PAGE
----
Time is of the essence: an observational time-motion study of internal medicine residents while they are on duty

Authors

  • Cameron Leafloor University of Ottawa
  • Erin (Yiran) Liu McGill University
  • Cathy Code University of Ottawa
  • Heather Lochnan University of Ottawa
  • Erin Keely University of Ottawa
  • Deanna Rothwell The Ottawa Hospital Research Institute
  • Alan Forster University of Ottawa
  • Allen Huang University of Ottawa http://orcid.org/0000-0003-2680-7657

DOI:

https://doi.org/10.36834/cmej.36948

Keywords:

time-motion, duty hours, workflow, measurement

Abstract

Background: The effects of changes to resident physician duty hours need to be measureable. This time-motion study was done to record internal medicine residents’ workflow while on duty and to determine the feasibility of capturing detailed data using a mobile electronic tool.

Methods: Junior and senior residents were shadowed by a single observer during six-hour blocks of time, covering all seven days. Activities were recorded in real-time. Eighty-nine activities grouped into nine categories were determined a priori.

Results: A total of 17,714 events were recorded, encompassing 516 hours of observation. Time was apportioned in the following categories: Direct Patient Care (22%), Communication (19%), Personal tasks (15%), Documentation (14%), Education (13%), Indirect care (11%), Transit (6%), Administration (0.6%), and Non-physician tasks (0.4%). Nineteen percent of the education time was spent in self-directed learning activities. Only 9% of the total on duty time was spent in the presence of patients. Sixty-five percent of communication time was devoted to information transfer. A total of 968 interruptions were recorded which took on average 93.5 seconds each to service.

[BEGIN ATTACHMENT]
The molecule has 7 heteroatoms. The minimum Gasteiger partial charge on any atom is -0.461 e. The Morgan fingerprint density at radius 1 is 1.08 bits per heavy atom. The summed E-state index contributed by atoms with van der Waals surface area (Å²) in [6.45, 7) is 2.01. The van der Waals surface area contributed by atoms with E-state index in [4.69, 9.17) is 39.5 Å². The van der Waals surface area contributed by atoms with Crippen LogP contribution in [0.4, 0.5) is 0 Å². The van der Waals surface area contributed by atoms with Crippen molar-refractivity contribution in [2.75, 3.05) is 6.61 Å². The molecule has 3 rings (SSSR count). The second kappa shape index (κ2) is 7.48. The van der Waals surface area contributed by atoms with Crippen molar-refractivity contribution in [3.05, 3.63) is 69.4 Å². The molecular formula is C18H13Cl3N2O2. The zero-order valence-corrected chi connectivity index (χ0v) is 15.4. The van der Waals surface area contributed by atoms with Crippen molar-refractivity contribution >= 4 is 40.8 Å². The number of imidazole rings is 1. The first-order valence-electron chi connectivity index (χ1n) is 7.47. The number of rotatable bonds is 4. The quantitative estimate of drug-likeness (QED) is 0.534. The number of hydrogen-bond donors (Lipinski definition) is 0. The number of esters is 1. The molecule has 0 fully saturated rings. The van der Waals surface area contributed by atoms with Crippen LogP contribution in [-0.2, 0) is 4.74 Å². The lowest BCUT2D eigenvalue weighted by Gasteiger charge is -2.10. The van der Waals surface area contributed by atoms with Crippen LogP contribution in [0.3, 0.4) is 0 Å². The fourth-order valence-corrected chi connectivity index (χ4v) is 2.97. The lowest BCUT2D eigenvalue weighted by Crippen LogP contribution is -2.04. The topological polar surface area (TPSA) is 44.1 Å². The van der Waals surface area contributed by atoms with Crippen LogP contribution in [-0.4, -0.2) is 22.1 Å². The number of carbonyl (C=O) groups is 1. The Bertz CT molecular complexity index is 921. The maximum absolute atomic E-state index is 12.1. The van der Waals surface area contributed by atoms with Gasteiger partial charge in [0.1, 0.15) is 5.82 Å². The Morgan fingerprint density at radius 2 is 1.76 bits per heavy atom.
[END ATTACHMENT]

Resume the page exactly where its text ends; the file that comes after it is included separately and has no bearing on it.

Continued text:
Conclusion: Detailed recording of residents’ workflow is feasible and can now lead to the measurement of the effects of future changes to residency training. Education activities accounted for 13% of on-duty time. 

Author Biographies

Cameron Leafloor, University of Ottawa

Medical Student

Erin (Yiran) Liu, McGill University

Department of Clinical Epidemiology and Biostatistics

Cathy Code, University of Ottawa

Department of Medicine

Division of General Internal Medicine

Heather Lochnan, University of Ottawa

Department of Medicine

Division of Endocrinology and Metabolism

Erin Keely, University of Ottawa

Department of Medicine

Division of Endocrinology and Metabolism

Deanna Rothwell, The Ottawa Hospital Research Institute

Quality and Performance Measurement, The Ottawa Hospital

Alan Forster, University of Ottawa

Department of Medicine

Division of General Internal Medicine

Quality and Performance Measurement, The Ottawa Hospital

Allen Huang, University of Ottawa

Head, Division of Geriatric Medicine

Department of Medicine

University of Ottawa

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Published

2017-07-04

How to Cite

1.
Leafloor C, Liu E (Yiran), Code C, Lochnan H, Keely E, Rothwell D, Forster A, Huang A. Time is of the essence: an observational time-motion study of internal medicine residents while they are on duty. Can. Med. Ed. J [Internet]. 2017 Jul. 4 [cited 2023 Jan. 28];8(3):e49-70. Available from: https://journalhosting.ucalgary.ca/index.php/cmej/article/view/36948

Issue

Section

Original Research